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'MAKING GOOD': An Interview With Trevor Lloyd
by Alan Isaac

(AI) Trevor, I would like to start by asking you why it is that you seem to have taken on the mantle of raising the profile of restoration binders.

(TL) I think over the years I have seen many articles about bookbinders but very rarely have I seen any articles about period binding or restoration that have included photographs. I think also it was because I have felt for quite a long time that period binding and, to a certain extent, restoration, has been looked down on. It has been seen as a way to supplement people’s earnings from binding, almost surreptitiously in a sense. Too many people have said that they do either design binding or fine binding but, in order to just keep the money coming in or to keep the wolf from the door, they do a bit of restoration work or a bit of period work. They do not treat it professionally as they should do. It is more or less always seen as something people do on the side, so to speak.

Is your objection to this treatment the fact that you feel the skills involved are not given there due standing, as it were?

Yes, I think it is because it is seen to be copying things from the past, and because it is not seen to be forward thinking or new or innovative; that it is almost looked down upon. It does not have its own professional category in that sense, although having said that there are a few people who do earn very good livings from doing it.

Perhaps they are people who, for whatever reason, have not come to light other than within a small circle, but you feel that they are deserving of a richer reputation than they have?

Yes, I don’t see any reason for not being well known purely for period binding, for instance, provided that the work is of a sufficiently high standard. Most contemporary binders who are well known are known for design bindings aren’t they? There are very, very few people who are well known for their period work. And again there is this element of it being seen as copying things from the past and that, in a sense, it’s relatively easy work, that you don’t need a huge range of special skills to do it, which is in fact completely untrue. It is exactly the opposite, in my experience anyway.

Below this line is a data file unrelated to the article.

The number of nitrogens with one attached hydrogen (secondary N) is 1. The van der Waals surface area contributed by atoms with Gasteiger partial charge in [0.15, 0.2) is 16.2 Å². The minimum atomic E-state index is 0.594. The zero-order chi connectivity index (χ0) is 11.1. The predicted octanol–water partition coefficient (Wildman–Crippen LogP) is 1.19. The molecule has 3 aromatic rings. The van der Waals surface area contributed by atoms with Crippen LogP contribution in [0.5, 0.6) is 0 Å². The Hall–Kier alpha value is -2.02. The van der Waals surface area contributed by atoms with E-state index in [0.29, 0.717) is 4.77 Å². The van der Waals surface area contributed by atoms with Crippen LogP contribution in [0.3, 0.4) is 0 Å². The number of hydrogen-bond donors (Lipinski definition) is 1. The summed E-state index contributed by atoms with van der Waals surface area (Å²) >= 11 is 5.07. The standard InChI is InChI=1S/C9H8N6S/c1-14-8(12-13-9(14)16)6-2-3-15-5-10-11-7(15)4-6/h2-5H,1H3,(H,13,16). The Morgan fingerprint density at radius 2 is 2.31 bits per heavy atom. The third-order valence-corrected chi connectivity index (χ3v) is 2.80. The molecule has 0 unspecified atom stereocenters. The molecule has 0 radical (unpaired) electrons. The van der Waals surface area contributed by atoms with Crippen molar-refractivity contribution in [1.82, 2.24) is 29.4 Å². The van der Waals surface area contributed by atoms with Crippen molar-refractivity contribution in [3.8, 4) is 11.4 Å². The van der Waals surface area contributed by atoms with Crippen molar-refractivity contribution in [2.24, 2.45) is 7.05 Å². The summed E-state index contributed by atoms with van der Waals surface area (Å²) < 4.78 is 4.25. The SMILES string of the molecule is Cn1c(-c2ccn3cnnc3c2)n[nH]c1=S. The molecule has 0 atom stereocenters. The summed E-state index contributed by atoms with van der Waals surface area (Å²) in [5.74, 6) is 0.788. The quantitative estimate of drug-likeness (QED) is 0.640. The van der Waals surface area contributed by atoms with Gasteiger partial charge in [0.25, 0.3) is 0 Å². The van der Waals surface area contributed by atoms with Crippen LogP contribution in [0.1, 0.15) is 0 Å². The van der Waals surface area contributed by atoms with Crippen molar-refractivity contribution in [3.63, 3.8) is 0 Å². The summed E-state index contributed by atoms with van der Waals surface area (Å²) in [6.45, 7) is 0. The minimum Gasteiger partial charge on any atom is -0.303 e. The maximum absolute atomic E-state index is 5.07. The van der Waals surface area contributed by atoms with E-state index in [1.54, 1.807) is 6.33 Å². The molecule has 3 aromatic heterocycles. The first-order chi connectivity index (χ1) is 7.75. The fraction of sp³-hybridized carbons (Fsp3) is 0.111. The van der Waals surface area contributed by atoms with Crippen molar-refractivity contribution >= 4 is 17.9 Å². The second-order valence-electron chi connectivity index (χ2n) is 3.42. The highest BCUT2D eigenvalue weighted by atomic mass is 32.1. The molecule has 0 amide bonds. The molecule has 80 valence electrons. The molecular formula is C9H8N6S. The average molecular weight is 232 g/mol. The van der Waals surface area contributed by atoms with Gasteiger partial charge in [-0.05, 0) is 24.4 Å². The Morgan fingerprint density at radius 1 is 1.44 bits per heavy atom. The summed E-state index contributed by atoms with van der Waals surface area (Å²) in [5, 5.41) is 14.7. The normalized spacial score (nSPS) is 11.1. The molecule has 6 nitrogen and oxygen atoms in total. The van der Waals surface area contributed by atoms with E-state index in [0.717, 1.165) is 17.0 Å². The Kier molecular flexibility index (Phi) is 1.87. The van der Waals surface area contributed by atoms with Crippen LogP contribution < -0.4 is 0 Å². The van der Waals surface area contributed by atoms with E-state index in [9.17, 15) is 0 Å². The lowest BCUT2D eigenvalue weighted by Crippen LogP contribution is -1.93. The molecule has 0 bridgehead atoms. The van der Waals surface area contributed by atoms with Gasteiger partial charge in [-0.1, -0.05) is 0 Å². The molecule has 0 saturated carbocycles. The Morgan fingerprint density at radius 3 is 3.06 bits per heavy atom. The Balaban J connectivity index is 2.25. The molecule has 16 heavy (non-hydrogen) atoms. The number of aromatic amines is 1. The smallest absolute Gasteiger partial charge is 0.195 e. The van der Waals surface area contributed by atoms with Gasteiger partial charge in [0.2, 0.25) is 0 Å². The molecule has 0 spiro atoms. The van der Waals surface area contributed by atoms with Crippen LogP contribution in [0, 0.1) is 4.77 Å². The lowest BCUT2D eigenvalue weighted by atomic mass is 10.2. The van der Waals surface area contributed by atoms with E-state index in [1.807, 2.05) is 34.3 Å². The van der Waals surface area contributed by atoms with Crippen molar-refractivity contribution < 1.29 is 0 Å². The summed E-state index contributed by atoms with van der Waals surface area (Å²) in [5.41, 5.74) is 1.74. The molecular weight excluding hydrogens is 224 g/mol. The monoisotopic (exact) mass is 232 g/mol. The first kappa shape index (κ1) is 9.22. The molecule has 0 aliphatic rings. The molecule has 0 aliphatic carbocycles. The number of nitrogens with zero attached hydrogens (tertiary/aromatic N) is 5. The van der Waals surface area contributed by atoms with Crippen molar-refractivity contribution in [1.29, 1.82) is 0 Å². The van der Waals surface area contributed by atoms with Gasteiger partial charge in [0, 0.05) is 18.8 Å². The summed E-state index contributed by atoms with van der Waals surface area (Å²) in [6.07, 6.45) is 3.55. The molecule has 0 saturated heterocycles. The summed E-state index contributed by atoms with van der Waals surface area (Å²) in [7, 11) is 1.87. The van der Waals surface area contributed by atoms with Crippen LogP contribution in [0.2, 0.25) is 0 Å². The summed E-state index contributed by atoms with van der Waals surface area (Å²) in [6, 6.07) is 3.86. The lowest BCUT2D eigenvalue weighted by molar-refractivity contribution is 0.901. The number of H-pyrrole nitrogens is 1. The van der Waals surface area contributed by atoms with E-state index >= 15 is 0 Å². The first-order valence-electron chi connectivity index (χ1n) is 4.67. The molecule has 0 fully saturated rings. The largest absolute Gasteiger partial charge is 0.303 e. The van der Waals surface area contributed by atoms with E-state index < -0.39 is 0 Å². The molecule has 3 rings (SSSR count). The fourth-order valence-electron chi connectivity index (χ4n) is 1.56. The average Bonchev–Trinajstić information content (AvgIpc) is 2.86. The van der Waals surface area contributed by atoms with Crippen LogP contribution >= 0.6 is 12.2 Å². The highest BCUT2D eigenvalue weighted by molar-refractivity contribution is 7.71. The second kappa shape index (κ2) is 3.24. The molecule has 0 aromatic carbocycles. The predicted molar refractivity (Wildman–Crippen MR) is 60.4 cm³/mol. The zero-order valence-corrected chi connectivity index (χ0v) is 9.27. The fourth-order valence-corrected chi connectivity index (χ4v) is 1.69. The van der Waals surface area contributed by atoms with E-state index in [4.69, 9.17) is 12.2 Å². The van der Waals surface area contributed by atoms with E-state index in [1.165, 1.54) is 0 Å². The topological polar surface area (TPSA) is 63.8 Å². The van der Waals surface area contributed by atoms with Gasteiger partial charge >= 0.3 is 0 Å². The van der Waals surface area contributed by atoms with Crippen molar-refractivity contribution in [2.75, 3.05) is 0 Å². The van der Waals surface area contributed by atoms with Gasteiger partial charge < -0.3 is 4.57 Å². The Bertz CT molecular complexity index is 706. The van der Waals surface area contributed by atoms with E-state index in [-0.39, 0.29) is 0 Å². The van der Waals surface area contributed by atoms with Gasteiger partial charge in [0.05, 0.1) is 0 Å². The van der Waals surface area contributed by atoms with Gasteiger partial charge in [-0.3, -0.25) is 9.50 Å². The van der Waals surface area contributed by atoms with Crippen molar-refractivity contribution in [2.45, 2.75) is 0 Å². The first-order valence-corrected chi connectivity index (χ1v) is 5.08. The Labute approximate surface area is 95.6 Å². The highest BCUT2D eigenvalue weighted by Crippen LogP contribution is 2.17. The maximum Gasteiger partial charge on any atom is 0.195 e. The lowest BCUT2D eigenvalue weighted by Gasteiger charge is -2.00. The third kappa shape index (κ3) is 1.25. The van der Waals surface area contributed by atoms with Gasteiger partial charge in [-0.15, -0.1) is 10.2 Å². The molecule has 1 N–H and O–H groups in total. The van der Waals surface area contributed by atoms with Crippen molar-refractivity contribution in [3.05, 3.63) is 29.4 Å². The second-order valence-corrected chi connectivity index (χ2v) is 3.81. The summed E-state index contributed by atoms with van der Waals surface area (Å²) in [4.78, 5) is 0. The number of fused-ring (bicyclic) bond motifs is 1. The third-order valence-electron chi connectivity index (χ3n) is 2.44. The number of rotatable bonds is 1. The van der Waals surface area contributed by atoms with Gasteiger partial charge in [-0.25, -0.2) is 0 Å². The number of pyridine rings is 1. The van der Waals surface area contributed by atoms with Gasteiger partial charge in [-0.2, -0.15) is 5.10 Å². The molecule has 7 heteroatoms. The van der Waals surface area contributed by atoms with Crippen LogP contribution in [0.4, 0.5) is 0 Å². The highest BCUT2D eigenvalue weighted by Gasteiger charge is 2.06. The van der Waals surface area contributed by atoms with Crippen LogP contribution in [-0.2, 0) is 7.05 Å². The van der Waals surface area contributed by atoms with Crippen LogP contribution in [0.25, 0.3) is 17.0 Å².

How did you get into bookbinding in the first instance? Perhaps you could tell me something of your pre-bookbinding past.

I first encountered bookbinding in about 1976 when I was studying to be a teacher at the College of Ripon and York St John. I was studying to be a woodwork teacher and the secondary subject, which you had to do at the time, was art, which was broken down into several different areas. One of the modules that I did was a bookbinding course for maybe six weeks with Trevor Jones who was a tutor at the college. I think probably having done those few weeks I more or less knew that that was what I was going to do for the rest of my life.

What was it within that course, do you think, that, as it were, hooked you? You have no doubt given that a fair amount of thought in subsequent years?

I have. I have given a huge amount of thought to it. I just don’t know why. I just can’t tell you. Although I liked Trevor’s bindings, it was not his bindings which attracted me to it; it was the craft of bookbinding itself. I don’t know where my enthusiasm for books and bookbinding comes from. I am enthusiastic about lots of things. When you came in this morning I was espousing the virtues of the Scottish Wheel binding I had just bought, however I could have been just as enthusiastic about a painting or some furniture. Sad, isn’t it? (laughing) Bookbinding just caught my imagination.

But at that stage you switched across completely from your planned career - which was presumably woodworking either practically, or teaching - to bookbinding?

Yes. There’s no doubt about it. I was within a year of being a woodwork teacher. So I had a pretty lucky escape really, no offence to woodwork teachers. (laughing) But, yes I left college after the second year and I obviously needed a job so I worked for a while for a furniture restorer because I had woodworking skills. It was a part-time job and I rented a workshop with literally no equipment at all and I hawked myself around the bookshops in York and tried to persuade people to give me books to restore.

So you weren’t, as it were, guided at all by Trevor Jones?

No, I never felt the desire, having seen his work, to go off and become a designer binder.

No, but didn’t he give you advice as to how to pursue a career in bookbinding?

No, not at all. After I left college I don’t think I saw him again for about twenty years.

What would your skill base have been at that stage?

Very low. I am really pleased nobody gave me any books. (laughing)

So some gullible bookseller, or otherwise, did give you some books and said, have a go at these?

Yes, actually one bookseller did give me some cloth work to repair. I think I repaired them reasonably well.

As far as you could do without any tools?